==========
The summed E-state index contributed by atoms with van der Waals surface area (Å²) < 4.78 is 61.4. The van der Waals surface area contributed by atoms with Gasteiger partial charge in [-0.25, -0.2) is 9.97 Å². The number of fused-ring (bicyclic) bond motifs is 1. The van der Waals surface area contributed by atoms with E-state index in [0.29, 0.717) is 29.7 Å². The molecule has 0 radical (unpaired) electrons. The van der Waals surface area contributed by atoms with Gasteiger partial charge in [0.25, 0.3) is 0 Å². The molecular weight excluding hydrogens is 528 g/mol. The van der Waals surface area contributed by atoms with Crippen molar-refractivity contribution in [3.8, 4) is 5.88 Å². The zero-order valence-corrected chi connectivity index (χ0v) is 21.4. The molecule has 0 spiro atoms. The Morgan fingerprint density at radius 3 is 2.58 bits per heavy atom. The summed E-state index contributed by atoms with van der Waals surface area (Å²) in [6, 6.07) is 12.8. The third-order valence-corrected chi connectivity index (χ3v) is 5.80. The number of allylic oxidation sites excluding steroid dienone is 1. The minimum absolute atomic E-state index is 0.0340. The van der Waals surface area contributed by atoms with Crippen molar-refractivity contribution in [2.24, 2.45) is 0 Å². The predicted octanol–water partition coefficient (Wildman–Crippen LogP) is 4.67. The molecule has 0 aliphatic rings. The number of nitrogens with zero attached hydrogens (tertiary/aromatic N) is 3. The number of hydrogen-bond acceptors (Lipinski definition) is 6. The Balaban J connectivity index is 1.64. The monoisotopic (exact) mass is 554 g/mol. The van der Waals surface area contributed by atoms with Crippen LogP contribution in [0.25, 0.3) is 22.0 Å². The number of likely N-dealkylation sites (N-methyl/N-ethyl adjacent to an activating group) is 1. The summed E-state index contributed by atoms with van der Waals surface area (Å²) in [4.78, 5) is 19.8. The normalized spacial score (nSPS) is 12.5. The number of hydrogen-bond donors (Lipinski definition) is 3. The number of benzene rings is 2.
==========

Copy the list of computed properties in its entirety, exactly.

The summed E-state index contributed by atoms with van der Waals surface area (Å²) < 4.78 is 61.4. The van der Waals surface area contributed by atoms with Gasteiger partial charge in [-0.25, -0.2) is 9.97 Å². The number of fused-ring (bicyclic) bond motifs is 1. The van der Waals surface area contributed by atoms with E-state index in [0.29, 0.717) is 29.7 Å². The molecule has 0 radical (unpaired) electrons. The van der Waals surface area contributed by atoms with Gasteiger partial charge in [0.25, 0.3) is 0 Å². The molecular weight excluding hydrogens is 528 g/mol. The van der Waals surface area contributed by atoms with Crippen molar-refractivity contribution in [3.8, 4) is 5.88 Å². The zero-order valence-corrected chi connectivity index (χ0v) is 21.4. The molecule has 0 spiro atoms. The Morgan fingerprint density at radius 3 is 2.58 bits per heavy atom. The summed E-state index contributed by atoms with van der Waals surface area (Å²) in [6, 6.07) is 12.8. The third-order valence-corrected chi connectivity index (χ3v) is 5.80. The number of allylic oxidation sites excluding steroid dienone is 1. The minimum absolute atomic E-state index is 0.0340. The van der Waals surface area contributed by atoms with Crippen molar-refractivity contribution in [2.24, 2.45) is 0 Å². The predicted octanol–water partition coefficient (Wildman–Crippen LogP) is 4.67. The molecule has 0 aliphatic rings. The number of nitrogens with zero attached hydrogens (tertiary/aromatic N) is 3. The number of hydrogen-bond acceptors (Lipinski definition) is 6. The Balaban J connectivity index is 1.64. The monoisotopic (exact) mass is 554 g/mol. The van der Waals surface area contributed by atoms with Crippen LogP contribution in [0.25, 0.3) is 22.0 Å². The number of likely N-dealkylation sites (N-methyl/N-ethyl adjacent to an activating group) is 1. The summed E-state index contributed by atoms with van der Waals surface area (Å²) in [4.78, 5) is 19.8. The normalized spacial score (nSPS) is 12.5. The number of hydrogen-bond donors (Lipinski definition) is 3. The number of benzene rings is 2.